And might it not be a good idea to solve some of those dreadful international conflicts?  No-one wants to leave their country.  It is a devastating decision to make. Some of these wars and conflicts and failing states are indeed caused by Western meddling. We should mop up the mess we make. In fact, not so long ago the UK had a Department for International Development which worked to build up the infrastructure in fragile countries.  But of course it is no more as it is now merged with the Foreign Office. Never begrudge aid to the developing world – it could prevent these dangerous journeys made by desperate people.

Also once in the UK the asylum system needs reform or at least some support to increase the speed of processing claims as it is notoriously slow and people live and wait in a limbo situation for months and years. And while their claims are being processed they are not allowed to work even if they have skills and academic qualifications (which I think is just stupid). Instead, whilst waiting they are given accommodation and £39.63 per person in a household.  The accommodation is not luxurious, far from it, and just recently there has been an outcry as more and more unaccompanied children are being dumped in hotels with no care or support. Some of these children are in Brighton hotels. However, I do know that volunteers around the country are rallying round and doing their utmost to support and help many refugees including the recent influx of 15,000 from Afghanistan.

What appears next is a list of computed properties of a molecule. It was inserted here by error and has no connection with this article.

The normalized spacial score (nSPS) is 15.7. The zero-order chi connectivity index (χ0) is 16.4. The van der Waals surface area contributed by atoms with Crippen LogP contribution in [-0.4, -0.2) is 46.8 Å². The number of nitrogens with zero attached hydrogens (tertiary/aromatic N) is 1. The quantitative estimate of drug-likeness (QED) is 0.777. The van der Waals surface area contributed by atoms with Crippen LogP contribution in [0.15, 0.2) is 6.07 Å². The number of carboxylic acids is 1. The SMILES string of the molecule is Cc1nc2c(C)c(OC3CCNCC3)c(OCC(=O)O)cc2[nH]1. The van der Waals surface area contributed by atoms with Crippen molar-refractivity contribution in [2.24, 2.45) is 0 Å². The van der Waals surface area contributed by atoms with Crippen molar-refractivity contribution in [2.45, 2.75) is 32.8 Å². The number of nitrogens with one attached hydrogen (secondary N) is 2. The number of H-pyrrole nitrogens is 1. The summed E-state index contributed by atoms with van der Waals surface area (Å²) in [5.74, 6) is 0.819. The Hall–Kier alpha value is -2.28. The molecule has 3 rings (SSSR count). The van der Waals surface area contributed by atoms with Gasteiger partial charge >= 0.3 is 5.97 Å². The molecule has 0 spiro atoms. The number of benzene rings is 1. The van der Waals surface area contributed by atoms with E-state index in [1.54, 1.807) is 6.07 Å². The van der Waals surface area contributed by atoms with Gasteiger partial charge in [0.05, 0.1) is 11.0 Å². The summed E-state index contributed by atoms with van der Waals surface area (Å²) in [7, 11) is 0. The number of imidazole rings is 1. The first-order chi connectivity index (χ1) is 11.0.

All the above will need political will. But from this government it is not likely. It is quite clear our Home Secretary does not want to solve the problem in an empathetic way, instead she would rather wall off the UK from any more inconvenient types turning up on our beaches and send troops to the French beaches.  In fact this government is unable even to co-operate with the French as Johnson put a letter to Macron on Twitter before Macron had seen it, and Macron then disinvited Patel to a key meeting  on the tragedy. If you look at the letter it’s really just about more policing of the situation. Well that won’t stop people trying to come, ever.